In deriving Eqs. (1-3) above, the field inhomogeneity effects were neglected. However, when the pulses are inaccurate or the static field inhomogeneity is comparable to RF field strength, those equations are no longer correct, which is often the case in reality, especially in downhole environments. When the inhomogeneous field effects are taken into consideration, Eq. (1) becomes S ( τ ) = S 0 c j V 0 i A i L 0 , - c Λ - , + c [ 1 2 ( 1 + Λ 0 , 0 h ) + 1 2 ( 1 - Λ 0 , 0 h ) cos 2 π J i τ ] n i v Eq . ( 7 )
where j is the unitary imaginary number, V0 is the total volume of the sample. The symbols L0,− c, Λ−,+ c, and Λ0,0 h are matrix elements for rotation operations due to RF pulses. In spherical notation, the magnetization vector is defined as
M + =M x +iM y
M =M x −iM y
M 0 =M z  Eq. (8)

The rotation of the magnetization vector due to a RF pulse is represented by a matrix R, ( M + ( t p ) M - ( t p ) M 0 ( t p ) ) = ( R + , + R - , + R 0 , + R + , - R - , - R 0 , - R + , 0 R - , 0 R 0 , 0 ) ( M + ( 0 ) M - ( 0 ) M 0 ( 0 ) ) Eq . ( 9 )
where tp is the duration of the pulse. Matrix R is denoted by L for a π/2 pulse and Λ for a π pulse. Furthermore, Lc and Λc denote matrices for carbon π/2 and π pulses, respectively, Lh and Λh denote matrices for proton π/2 and π pulses, respectively. The matrix elements L0,− c, Λ−,+ c, and Λ0,0 h in Eq. (7) are given by L 0 , - c = ω 1 c Ω c { Δ ω 0 c Ω c [ 1 - cos ( Ω c t π / 2 c ) ] + j sin ( Ω c t π / 2 c ) } exp ( j ϕ π / 2 c ) Eq . ( 10 ) Λ - , + c = 1 2 ( ω 1 c Ω c ) 2 [ 1 - cos ( Ω c t π c ) ] exp ( - j2ϕ π c ) Eq . ( 11 ) Λ 0 , 0 h = ( Δω 0 h Ω h ) 2 + ( ω 1 h Ω h ) 2 cos ( Ω h t π h ) . Eq . ( 12 )

The carbon Larmor frequency offset Δω0 c is defined as Δω0 ccB0−ωRF c, where γc is the gyromagnetic ratio of 13C, B0 the static magnetic field strength, and ωRF c the RF angular frequency for carbon. The term ω1 c is defined as ω1 ccB1 c/2 where B1 c is the RF field strength for carbon. The carbon nutation frequency is given by Ωc=√{square root over ((Δω0 c)2+(ω1 c)2)}{square root over ((Δω0 c)2+(ω1 c)2)}. The time durations of the carbon π/2 and π pulses are denoted by tπ/2 c and tπ c, respectively, and the phases of those pulses are denoted by φπ/2 c and φπ c, respectively. The proton related terms Δω0 h, ω1 h, Ωh, tπ h are defined similarly as those corresponding terms for carbon. The integral in Eq. (7) integrates over the whole volume of the sample.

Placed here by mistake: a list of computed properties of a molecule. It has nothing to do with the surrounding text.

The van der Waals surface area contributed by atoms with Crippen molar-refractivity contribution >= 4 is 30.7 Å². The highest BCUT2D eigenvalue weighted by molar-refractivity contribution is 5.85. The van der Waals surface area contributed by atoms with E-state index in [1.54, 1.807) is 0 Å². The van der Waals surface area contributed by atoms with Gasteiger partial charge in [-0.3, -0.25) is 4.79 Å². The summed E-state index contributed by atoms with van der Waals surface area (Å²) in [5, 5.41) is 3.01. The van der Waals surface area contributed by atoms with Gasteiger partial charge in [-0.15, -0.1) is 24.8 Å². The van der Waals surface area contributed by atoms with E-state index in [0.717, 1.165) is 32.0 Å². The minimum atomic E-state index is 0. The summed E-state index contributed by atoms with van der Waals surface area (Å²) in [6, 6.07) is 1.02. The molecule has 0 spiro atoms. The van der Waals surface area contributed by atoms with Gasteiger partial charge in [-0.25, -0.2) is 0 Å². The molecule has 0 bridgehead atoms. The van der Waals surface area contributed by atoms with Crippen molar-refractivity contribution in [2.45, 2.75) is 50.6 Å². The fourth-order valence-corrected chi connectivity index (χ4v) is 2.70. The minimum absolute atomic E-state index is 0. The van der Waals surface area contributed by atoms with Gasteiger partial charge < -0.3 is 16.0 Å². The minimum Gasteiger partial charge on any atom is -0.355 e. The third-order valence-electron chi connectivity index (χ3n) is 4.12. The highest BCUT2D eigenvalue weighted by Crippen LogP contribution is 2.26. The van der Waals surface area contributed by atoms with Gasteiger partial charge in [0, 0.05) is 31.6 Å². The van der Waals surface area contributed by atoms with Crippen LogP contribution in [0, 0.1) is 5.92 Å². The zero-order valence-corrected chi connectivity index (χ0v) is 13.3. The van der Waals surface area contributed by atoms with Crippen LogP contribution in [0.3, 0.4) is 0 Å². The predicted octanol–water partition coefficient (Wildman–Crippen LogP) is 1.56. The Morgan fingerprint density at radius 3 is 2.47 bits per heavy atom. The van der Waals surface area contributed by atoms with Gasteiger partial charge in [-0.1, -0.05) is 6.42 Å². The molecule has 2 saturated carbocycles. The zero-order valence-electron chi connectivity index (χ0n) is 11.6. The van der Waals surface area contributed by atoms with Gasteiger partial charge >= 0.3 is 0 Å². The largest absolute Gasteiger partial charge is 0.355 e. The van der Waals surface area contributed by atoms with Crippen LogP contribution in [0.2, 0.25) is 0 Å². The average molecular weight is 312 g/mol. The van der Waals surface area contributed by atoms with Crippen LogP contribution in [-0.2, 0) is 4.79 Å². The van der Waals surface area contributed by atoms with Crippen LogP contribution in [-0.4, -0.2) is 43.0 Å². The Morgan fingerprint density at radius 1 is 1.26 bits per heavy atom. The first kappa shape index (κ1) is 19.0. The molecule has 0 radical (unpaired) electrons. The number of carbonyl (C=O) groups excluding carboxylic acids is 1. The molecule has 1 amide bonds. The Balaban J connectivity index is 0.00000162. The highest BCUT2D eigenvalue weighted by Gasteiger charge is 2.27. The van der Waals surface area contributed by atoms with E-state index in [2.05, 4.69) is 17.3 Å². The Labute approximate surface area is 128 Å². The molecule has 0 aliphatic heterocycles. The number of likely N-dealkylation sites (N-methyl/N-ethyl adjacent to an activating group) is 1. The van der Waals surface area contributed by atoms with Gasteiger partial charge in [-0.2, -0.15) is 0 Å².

The matrix elements to L0,− c, Λ−,+ c, and Λ0,0 h can be theoretically computed after the static and RF fields are carefully mapped. Alternatively, these parameters can be found through calibration using some oil samples whose compositions are already known. In general, five parameters need to be found through calibration, which are ∫L0,− cΛ−,+ cdv, ∫L0,− cΛ−,+ cΛ0,0 hdv, ∫L0,− cΛ−,+ c0,0 h)2dv, ∫L0,− cΛ−,+ c0,0 h)3dv, and ∫L0,− cΛ+,− c0,0 h)4dv. After these five parameters are determined, S(τ) becomes 4th order polynomial of cos 2πτJi. The abundance of different carbon groups can then be resolved by the means previously described for solving Eq. (1).

Eq. (7) looks complicated. However, all complications come from the term Λ0,0 h. If the proton π pulse is perfect everywhere in the sample, Λ0,0 h becomes −1. The term [ 1 2 ( 1 + Λ 0 , 0 h ) + 1 2 ( 1 - Λ 0 , 0 h ) cos 2 π J i τ ] n i